Too tired to read, too uncomfortable to sleep.
Finally, in the wee hours of the morning, I was moved to the main hospital. By then it was so far past my bedtime it was almost my rising-in-the-morning time. My misery was sleep deprivation– and not embolism-related. And even when the staff is as friendly as you could possibly imagine, it’s hard to sleep with tubes in both your arms and someone coming in to take your blood every ten seconds or so.
When I was alone at last and the lights dimmed, dog tired but unable to relax, I scrolled through the audiobooks on my phone. Nothing appealed to me. Classics of Russian Literature? That would be a yes, please at nearly any other time. Hard pass at 3am. Hmm. Russia. In the news quite a lot these days, and just that week I’d finished Amor Towles’s A Gentleman in Moscow. I very seldom reread books, but decided to give it another whirl.
The narrator’s voice in the dark was not loud enough to drown out the machines, but was comforting and familiar and distracting. And Rostov. Rostov, my buddy, making the best of a very bad sitch. When you are a tethered to machines, that house arrest dealio takes on a new resonance.
The next morning, I was adjusting to the idea that I would be stuck in the hospital for days when a new doctor on duty breezed into my room with great news. My insurance would cover a better medicine than the one I was on. “I don’t know why they put you on that rat poison. I can bust you outta here this afternoon.”
But I would have to lay low. No walking to work, not even that short mile.
“Can I go back to work if I promise not to run up and down the stairs?”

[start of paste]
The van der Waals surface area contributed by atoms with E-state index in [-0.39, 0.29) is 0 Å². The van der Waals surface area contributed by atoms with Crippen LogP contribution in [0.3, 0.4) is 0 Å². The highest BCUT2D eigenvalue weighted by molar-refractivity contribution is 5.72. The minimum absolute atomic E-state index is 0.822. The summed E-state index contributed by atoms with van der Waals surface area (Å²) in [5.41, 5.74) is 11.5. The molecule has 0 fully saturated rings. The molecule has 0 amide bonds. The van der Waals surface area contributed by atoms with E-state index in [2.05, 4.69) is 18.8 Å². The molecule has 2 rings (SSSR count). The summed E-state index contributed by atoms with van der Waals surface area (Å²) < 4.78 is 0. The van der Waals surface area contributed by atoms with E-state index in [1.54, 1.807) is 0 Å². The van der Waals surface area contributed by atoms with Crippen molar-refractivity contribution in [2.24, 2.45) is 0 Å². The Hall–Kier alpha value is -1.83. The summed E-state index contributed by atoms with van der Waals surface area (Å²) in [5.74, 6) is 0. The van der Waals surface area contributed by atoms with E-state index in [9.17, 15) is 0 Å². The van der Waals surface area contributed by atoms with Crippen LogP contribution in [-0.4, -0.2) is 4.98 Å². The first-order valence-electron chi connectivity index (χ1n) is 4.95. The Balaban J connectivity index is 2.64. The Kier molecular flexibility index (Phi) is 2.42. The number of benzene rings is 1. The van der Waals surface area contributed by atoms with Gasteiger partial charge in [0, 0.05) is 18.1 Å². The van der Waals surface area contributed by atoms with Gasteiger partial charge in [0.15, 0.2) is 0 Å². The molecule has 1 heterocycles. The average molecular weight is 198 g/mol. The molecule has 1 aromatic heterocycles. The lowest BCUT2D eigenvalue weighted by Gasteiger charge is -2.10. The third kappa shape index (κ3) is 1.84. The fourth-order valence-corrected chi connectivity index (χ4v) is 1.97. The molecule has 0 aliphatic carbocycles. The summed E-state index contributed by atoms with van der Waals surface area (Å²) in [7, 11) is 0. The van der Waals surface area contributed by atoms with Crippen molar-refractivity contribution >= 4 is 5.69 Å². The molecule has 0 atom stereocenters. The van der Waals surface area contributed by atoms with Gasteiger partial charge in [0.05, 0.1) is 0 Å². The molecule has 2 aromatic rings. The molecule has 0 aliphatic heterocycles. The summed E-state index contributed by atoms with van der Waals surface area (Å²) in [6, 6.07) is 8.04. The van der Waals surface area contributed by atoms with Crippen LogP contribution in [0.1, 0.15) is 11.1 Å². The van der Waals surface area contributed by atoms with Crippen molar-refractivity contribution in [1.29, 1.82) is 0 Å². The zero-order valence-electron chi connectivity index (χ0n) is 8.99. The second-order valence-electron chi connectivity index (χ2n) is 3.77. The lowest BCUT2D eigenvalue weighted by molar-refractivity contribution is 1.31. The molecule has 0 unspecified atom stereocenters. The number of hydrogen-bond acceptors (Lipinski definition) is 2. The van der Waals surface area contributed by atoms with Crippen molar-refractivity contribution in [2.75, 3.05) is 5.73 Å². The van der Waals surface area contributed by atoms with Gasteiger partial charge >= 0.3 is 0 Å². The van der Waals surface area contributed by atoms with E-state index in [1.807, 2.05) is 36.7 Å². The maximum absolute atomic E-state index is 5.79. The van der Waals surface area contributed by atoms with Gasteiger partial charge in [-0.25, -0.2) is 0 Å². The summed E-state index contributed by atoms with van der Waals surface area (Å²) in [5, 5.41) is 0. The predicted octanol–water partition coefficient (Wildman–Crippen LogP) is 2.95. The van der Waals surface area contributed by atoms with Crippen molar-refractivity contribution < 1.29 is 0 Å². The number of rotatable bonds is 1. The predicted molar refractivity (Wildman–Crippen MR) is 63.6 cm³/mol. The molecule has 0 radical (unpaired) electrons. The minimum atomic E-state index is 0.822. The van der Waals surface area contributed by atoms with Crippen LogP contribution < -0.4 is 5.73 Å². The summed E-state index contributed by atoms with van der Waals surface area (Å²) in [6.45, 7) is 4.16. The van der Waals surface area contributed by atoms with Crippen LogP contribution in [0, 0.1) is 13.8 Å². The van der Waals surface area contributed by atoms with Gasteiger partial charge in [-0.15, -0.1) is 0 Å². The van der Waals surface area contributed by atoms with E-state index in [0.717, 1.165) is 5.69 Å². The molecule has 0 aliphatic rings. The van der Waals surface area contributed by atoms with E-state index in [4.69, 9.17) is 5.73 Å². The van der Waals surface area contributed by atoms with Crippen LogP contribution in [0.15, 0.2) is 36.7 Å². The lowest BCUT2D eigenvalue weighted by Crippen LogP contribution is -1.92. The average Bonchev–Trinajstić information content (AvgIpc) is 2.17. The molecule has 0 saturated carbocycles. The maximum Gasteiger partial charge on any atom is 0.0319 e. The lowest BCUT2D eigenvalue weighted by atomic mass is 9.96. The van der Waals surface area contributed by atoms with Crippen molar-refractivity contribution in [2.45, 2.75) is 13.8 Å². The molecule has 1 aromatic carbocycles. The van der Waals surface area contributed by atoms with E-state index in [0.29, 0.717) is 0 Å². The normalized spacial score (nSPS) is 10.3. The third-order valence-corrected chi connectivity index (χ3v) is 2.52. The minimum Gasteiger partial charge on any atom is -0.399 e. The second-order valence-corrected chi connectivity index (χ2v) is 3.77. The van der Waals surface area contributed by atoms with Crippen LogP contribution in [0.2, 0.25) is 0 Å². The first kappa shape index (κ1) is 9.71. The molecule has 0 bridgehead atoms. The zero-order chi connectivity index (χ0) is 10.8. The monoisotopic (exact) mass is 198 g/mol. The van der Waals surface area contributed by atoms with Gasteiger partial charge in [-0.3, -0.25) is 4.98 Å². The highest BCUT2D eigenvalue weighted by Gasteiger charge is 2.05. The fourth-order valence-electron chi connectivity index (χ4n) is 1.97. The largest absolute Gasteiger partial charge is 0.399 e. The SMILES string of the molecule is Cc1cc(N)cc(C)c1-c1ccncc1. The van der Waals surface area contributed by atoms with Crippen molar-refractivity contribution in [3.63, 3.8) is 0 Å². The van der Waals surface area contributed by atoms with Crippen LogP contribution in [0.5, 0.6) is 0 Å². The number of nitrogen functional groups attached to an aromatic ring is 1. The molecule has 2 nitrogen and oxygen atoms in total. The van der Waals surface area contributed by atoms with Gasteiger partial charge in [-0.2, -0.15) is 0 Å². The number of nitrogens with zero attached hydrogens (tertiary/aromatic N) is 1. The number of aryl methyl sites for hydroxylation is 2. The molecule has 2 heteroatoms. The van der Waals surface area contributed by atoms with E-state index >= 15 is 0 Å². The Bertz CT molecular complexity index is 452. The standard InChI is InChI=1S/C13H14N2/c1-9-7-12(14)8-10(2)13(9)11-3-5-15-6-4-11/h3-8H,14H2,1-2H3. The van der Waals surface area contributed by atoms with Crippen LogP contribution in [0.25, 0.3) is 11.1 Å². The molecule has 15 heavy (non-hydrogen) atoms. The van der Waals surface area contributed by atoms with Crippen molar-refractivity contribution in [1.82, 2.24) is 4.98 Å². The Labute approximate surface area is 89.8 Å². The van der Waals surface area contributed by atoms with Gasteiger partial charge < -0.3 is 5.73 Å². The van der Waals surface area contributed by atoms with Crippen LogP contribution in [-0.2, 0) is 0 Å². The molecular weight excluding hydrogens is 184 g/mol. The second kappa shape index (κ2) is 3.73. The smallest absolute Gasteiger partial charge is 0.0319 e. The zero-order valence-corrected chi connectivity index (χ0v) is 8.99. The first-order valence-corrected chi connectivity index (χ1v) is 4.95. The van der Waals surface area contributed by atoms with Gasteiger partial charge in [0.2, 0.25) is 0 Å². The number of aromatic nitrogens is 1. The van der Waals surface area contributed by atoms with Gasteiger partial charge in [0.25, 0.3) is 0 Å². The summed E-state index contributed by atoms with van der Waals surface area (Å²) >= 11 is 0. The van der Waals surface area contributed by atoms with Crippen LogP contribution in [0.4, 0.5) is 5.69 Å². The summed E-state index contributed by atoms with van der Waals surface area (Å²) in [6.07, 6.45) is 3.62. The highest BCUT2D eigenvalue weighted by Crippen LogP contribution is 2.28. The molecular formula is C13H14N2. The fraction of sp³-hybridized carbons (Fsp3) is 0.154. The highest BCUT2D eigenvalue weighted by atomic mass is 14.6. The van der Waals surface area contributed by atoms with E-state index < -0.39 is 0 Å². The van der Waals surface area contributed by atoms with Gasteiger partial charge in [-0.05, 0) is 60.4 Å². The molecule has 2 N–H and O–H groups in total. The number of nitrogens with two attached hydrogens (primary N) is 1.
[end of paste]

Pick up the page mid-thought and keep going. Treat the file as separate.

“Do you usually run up and down the stairs?”
I must have looked guilty or confused or both, because before I had a chance to answer, “No stairs. Take the elevator.”
See. At this point, I hadn’t asked the Google to tell me about pulmonary embolism. My son had, though, the night before, and he immediately packed his bags to come stay with me. Later I realized why young Parker had been racing my wheelchair through the corridors—he didn’t want me to croak on his watch.
After I was released, walking the several blocks to the car, which, in retrospect, I should likely not have done, I had a new appreciation for the sunshine, rare in this neck of the woods in January, a new appreciation for the out-of-doors. Rostov was more real to me, more close to my heart, than any fictional character I have encountered. And that sense of intimacy with the count can’t be put on the pain meds, either, because I wasn’t on any.
A few days after I returned home from the hospital, I was surprised and moved by all the care and affection coming my way. But there was also a theme:
“Everyone keeps telling me to follow the doctor’s orders. Why wouldn’t I? I mean, I don’t want to die!”
“Mom. It’s probably because you didn’t follow doctor’s orders at all. You stopped for books instead of going directly to the ER. And you told everyone about it!”
We’re several months out now, and my recovery has been steady and uneventful. I almost felt sorry for the hematologist, who, with the saddest face, told me he could find no cause for the P.E. Technically, it was “unprovoked.”
This past weekend my son visited again, for pleasure this time, instead of to tend to his invalid mother. When he left, he took my print copy of Gentleman with him, which, obviously, I needed to buy, after bonding with the count. Obviously.
Reader, let me be a walking cautionary tale. If you are unwell, skip the chores and bill-paying, and please don’t stop for books on the way to the emergency room. Carry them with you at all times.